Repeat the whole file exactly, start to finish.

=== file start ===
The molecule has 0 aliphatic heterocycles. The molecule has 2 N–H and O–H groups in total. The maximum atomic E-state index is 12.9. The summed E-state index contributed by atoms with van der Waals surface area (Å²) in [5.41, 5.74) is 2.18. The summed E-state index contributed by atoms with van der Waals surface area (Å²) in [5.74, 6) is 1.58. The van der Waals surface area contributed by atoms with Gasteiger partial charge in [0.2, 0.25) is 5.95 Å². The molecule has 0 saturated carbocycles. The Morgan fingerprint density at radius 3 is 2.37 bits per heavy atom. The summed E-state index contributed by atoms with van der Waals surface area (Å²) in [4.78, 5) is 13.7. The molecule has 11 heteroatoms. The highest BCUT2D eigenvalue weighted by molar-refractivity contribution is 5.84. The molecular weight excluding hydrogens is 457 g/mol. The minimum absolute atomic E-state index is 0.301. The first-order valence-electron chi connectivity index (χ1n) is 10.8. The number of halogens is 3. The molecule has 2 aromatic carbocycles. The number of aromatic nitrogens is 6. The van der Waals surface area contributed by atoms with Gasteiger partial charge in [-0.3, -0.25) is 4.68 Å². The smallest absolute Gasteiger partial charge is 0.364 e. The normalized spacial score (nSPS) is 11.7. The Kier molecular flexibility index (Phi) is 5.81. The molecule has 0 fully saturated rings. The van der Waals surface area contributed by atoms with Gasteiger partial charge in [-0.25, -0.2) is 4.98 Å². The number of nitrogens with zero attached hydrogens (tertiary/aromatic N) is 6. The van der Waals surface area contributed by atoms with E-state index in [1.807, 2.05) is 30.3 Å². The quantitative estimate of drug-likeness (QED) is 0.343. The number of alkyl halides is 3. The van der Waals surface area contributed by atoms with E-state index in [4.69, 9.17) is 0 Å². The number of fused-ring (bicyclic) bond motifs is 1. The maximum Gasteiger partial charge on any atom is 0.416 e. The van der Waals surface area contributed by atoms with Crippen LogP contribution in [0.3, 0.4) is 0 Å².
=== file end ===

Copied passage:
The molecule has 0 aliphatic heterocycles. The molecule has 2 N–H and O–H groups in total. The maximum atomic E-state index is 12.9. The summed E-state index contributed by atoms with van der Waals surface area (Å²) in [5.41, 5.74) is 2.18. The summed E-state index contributed by atoms with van der Waals surface area (Å²) in [5.74, 6) is 1.58. The van der Waals surface area contributed by atoms with Gasteiger partial charge in [0.2, 0.25) is 5.95 Å². The molecule has 0 saturated carbocycles. The Morgan fingerprint density at radius 3 is 2.37 bits per heavy atom. The summed E-state index contributed by atoms with van der Waals surface area (Å²) in [4.78, 5) is 13.7. The molecule has 11 heteroatoms. The highest BCUT2D eigenvalue weighted by molar-refractivity contribution is 5.84. The molecular weight excluding hydrogens is 457 g/mol. The minimum absolute atomic E-state index is 0.301. The first-order valence-electron chi connectivity index (χ1n) is 10.8. The number of halogens is 3. The molecule has 2 aromatic carbocycles. The number of aromatic nitrogens is 6. The van der Waals surface area contributed by atoms with Gasteiger partial charge in [-0.3, -0.25) is 4.68 Å². The smallest absolute Gasteiger partial charge is 0.364 e. The normalized spacial score (nSPS) is 11.7. The Kier molecular flexibility index (Phi) is 5.81. The molecule has 0 fully saturated rings. The van der Waals surface area contributed by atoms with Gasteiger partial charge in [-0.25, -0.2) is 4.98 Å². The number of nitrogens with zero attached hydrogens (tertiary/aromatic N) is 6. The van der Waals surface area contributed by atoms with E-state index in [1.807, 2.05) is 30.3 Å². The quantitative estimate of drug-likeness (QED) is 0.343. The number of alkyl halides is 3. The van der Waals surface area contributed by atoms with E-state index in [4.69, 9.17) is 0 Å². The number of fused-ring (bicyclic) bond motifs is 1. The maximum Gasteiger partial charge on any atom is 0.416 e. The van der Waals surface area contributed by atoms with Crippen LogP contribution in [0.3, 0.4) is 0 Å².